Water Current Field, Flux, and Plume Dynamics Estimation for AUVs in the Absence of DVL Bottom-lock, Using ADCP - aided State Estimation

James Kinsey, Applied Ocean Physics & Engineering
Lashika Medagoda , Applied Ocean Physics & Engineering


2014 DOEI Funded Project


Quantifying ocean fluxes, along with localization and mapping of plumes, over large regions requires measuring water velocities from mobile platforms (e.g., AUVs, CTDs, gliders).  A fundamental challenge in obtaining Earth-referenced water velocity measurements from these platforms is separating the motion of the vehicle from the measured water velocities.  Recent advances in state estimation (i.e., estimating the position and velocity of vehicles) improves our ability to correct for vehicle motion and, in consequence, improve our ability to estimate water velocities from mobile platforms.  This proposal seeks to apply these advances to obtaining improved water velocity measurements with AUVs.  In addition to their autonomy, AUVs possess significant advantages over other platforms including possessing the navigation instrumentation necessary to apply the proposed techniques.  AUVs are routinely equipped with acoustic Doppler current profilers (ADCPs) which provide concurrent water velocity and vehicle velocity measurements.  Jointly estimating vehicle and environment state results in improved estimates for both since the estimation problem is coupled due to the states being highly correlated in the estimation process.  Furthermore, probabilistic approaches quantify and maintain the uncertainty of the quantities in question, along with the correlations in the joint estimate, allowing data quality to be assessed objectively.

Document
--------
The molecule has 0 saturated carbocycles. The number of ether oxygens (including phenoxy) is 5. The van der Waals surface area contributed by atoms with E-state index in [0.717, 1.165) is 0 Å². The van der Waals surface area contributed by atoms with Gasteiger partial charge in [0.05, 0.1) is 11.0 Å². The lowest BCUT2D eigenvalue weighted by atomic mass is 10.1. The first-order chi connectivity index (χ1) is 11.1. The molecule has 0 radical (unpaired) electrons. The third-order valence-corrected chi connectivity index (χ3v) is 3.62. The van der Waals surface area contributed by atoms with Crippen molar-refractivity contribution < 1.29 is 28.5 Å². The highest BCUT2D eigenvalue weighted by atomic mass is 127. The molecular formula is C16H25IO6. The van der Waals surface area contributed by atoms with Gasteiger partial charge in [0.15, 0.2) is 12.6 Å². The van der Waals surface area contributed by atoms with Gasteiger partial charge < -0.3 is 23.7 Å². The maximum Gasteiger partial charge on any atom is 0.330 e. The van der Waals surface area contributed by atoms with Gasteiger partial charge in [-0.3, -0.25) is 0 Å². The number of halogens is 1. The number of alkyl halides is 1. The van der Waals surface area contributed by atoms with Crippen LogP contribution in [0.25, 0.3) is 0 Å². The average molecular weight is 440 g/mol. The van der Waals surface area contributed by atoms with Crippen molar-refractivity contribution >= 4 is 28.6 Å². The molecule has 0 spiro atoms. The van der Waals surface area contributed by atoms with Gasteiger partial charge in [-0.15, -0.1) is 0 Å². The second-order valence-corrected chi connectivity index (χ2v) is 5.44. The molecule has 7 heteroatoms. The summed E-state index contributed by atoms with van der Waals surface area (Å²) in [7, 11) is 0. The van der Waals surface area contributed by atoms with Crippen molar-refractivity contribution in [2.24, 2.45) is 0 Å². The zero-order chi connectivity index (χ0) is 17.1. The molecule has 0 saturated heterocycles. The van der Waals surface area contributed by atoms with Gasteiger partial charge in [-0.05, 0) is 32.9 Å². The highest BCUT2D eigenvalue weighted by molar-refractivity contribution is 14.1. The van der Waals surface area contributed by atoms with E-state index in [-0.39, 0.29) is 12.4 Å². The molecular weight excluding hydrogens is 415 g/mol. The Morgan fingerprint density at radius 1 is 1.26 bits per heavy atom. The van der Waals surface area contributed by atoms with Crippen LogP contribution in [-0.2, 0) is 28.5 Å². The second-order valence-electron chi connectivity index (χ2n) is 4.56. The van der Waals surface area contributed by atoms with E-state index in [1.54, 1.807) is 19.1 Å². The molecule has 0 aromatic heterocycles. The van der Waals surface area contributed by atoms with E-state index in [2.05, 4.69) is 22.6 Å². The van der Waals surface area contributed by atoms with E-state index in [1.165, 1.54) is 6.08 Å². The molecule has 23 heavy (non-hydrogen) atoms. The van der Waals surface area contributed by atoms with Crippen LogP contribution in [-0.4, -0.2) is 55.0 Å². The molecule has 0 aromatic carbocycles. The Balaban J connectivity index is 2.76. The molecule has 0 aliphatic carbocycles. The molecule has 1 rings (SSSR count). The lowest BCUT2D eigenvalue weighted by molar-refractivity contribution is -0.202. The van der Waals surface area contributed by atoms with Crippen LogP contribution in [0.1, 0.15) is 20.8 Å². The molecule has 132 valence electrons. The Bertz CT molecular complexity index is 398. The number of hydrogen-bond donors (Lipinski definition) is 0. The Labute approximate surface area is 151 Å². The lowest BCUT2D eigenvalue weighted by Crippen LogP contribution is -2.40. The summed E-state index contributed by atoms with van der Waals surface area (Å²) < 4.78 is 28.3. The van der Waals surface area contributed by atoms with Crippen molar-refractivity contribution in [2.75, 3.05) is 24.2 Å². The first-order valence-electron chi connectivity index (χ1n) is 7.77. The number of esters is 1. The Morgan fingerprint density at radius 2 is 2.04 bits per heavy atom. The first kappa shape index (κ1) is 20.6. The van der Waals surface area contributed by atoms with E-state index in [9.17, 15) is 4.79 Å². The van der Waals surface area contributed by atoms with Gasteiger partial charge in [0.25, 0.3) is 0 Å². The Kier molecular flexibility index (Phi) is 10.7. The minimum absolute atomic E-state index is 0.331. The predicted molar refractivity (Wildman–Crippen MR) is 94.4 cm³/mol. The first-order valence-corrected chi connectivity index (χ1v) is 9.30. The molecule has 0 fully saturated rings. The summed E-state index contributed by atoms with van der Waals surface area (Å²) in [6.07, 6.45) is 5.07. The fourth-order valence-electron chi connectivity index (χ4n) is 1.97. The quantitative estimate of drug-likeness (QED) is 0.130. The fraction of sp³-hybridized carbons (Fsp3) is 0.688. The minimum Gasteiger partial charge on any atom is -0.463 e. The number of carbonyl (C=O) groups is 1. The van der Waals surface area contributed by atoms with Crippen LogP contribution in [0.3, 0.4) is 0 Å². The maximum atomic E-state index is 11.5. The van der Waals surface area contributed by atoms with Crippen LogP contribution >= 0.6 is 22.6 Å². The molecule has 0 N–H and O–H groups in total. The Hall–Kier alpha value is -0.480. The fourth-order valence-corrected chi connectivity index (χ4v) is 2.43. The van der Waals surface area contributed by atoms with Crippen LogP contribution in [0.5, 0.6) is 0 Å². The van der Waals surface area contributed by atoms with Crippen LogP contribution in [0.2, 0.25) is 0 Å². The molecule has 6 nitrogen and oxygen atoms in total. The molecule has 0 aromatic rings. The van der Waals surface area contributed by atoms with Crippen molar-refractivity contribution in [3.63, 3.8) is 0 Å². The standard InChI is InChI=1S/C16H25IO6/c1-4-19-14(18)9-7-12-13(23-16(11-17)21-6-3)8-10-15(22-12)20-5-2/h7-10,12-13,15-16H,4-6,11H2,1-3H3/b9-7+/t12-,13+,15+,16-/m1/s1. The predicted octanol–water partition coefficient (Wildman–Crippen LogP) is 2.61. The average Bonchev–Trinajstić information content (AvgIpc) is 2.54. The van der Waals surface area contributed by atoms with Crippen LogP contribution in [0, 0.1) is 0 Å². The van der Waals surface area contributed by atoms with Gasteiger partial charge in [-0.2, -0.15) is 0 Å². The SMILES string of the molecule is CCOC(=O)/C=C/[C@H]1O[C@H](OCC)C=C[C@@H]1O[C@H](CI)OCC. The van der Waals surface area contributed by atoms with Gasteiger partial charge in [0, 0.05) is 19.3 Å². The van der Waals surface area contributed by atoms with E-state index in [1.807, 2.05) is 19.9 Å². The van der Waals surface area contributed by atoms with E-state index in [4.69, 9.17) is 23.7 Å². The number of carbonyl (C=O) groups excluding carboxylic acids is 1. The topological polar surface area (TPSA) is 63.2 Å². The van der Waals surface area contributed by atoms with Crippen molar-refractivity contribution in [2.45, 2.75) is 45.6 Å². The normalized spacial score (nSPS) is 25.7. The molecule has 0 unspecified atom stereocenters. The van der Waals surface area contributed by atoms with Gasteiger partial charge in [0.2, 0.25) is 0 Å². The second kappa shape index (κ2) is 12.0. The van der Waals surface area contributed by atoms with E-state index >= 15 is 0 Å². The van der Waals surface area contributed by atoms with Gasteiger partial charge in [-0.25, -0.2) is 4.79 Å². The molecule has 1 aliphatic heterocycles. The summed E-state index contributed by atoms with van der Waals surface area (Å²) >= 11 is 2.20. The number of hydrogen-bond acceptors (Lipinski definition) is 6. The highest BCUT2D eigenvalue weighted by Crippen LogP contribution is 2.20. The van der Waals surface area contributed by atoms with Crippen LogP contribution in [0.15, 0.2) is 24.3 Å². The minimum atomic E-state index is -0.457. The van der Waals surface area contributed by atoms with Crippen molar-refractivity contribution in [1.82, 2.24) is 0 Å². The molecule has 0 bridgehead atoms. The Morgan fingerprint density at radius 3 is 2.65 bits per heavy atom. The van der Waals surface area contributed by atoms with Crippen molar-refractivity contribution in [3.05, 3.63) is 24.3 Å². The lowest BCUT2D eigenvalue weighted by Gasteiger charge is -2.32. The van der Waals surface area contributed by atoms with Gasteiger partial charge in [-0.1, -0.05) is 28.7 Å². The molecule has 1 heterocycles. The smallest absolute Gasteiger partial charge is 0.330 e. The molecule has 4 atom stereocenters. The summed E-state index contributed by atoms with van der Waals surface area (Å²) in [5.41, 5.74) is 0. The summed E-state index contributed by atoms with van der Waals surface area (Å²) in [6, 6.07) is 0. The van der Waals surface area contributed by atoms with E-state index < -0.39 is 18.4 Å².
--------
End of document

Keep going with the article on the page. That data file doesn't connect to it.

This research proposes to explore more sophisticated modeling of the water current environment in conjunction with the ADCP-aided navigation to provide further constraints.  We also propose the correlation of the spatiotemporally changing water current states, along with mass transport and shear constraints on the water current field, will be formulated using probabilistic graphical models.  The methods investigated in this proposal will be implemented and assessed on data obtained with the Sentry autonomous underwater vehicle (AUV) during an already funded cruise in summer 2014.  During this cruise, Sentry will conduct control volume and near-bottom surveys to obtain temperature and water velocity data necessary for quantifying heat fluxes at Axial Seamount and Main Endeavor Field.  All of the dives during this cruise will occur within the 200m of the seafloor (i.e., the Doppler velocity log (DVL) will have bottom-lock); however, through data denial we will evaluate the performance of the ADCP and ultra-short-baseline (USBL) solution in order to simulate high altitude trajectories where DVL bottom lock may not be available.  If awarded, this proposal would enable a postdoctoral investigator to apply his background in stochastic state estimation and robotics to an important problem in deep ocean science.  Expected outcomes of this work would include the methods described above and a peer-reviewed journal article.